Marley Sworn In as Robbins Commissioner
Robbins has a new town commissioner.
At December's regular session of the board, Mayor Mickey Brown administered the oath of office to local attorney Frank Marley. He replaces Buddy Robinson, who resigned. He is also an employee of the town.
Marley got the most votes in last year's election after Lynn Loy, among the candidates who did not win seats. When Mary Wood resigned last summer, commissioners named Loy as her replacement.
"He (Marley) got the next most votes," said Commissioner Theron Bell, who made the motion to nominate him. The board voted unanimously to appoint Marley.
Marley's law practice is based in Robbins. His upstairs office overlooks the middle of town, the railroad and the old Elise Depot. Marley is from Robbins. His mother came to see him sworn in.
Robinson resigned from the board reluctantly. He said his service as a commissioner -- particularly during the time of so much change -- meant much to him. He had enthusiastically supported the charter change that ultimately resulted in his own departure as a commissioner.
That change, which went into effect this fall, altered the legal character of the municipality from the mayor/council form Robbins had used since incorporating as Hemp. Under that structure, town commissioners -- acting through various committees -- supervise and deal with all the many details of municipal life.
Everything from potholes to light poles, from police to pavement, was the job of one of the commissioners.
Once the town's search results in hiring a manager -- either an interim or a permanent one, all supervisory powers formerly held by mayor or board members go away.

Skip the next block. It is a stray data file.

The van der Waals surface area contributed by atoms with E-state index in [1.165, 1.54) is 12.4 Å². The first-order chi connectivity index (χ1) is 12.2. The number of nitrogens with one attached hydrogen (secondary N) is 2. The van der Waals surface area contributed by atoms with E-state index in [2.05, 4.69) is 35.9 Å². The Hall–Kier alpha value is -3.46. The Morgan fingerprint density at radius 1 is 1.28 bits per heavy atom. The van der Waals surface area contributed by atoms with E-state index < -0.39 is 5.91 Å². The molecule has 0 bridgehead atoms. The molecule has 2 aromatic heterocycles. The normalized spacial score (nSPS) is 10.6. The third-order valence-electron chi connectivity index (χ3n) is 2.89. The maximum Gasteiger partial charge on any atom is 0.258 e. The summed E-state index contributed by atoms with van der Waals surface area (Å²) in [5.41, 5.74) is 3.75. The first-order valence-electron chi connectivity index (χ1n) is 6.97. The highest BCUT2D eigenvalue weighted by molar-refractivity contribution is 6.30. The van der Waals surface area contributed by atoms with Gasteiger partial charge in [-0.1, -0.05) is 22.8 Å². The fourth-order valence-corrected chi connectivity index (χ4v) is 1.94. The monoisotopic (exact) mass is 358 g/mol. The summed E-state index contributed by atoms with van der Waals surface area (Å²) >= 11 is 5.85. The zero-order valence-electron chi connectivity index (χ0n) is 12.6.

Under state law, town managers have certain authority that does not depend on, and may not be changed by, mayors or councils. With rare exceptions, the only town employee not hired or fired by the manager is the town attorney -- in this case, Douglas R. Gill of Southern Pines. He and the manager are the only two employees the Town Board will have.
Everybody else works for the manager.
That was Robinson's problem. The manager works for the board, but he would be working for the manager. As a town employee himself, Robinson would find himself in an impossible position: having to supervise (as a commissioner) the person who would be his own supervisor (the town manager).
Initially, Robinson had decided to quit his job so he could stay in the chair to which the citizens of Robbins had placed him. He wanted to remain involved and help see his home town through the sea changes facing it: NC STEP, the charter change, new industries such as American Growler and SITUS.
In the meantime, until an interim manager would be on the job, he hoped to keep both his position and his paycheck. It was not to be. Leaving the job would mean leaving behind medical benefits provided town employees.
He decided he would stay on the rolls of town workers, and let somebody else take his seat on the board.
Robinson will, however, be able to remain a voice in STEP. Team support for that three-year demonstration and test of economic improvement strategies means a welcome is being extended by the STEP Core Committee to everybody in and around Robbins and to helpful people from all over Moore County as well.
John Chappell can be reached at 783-5841 or by e-mail at firstname.lastname@example.org.
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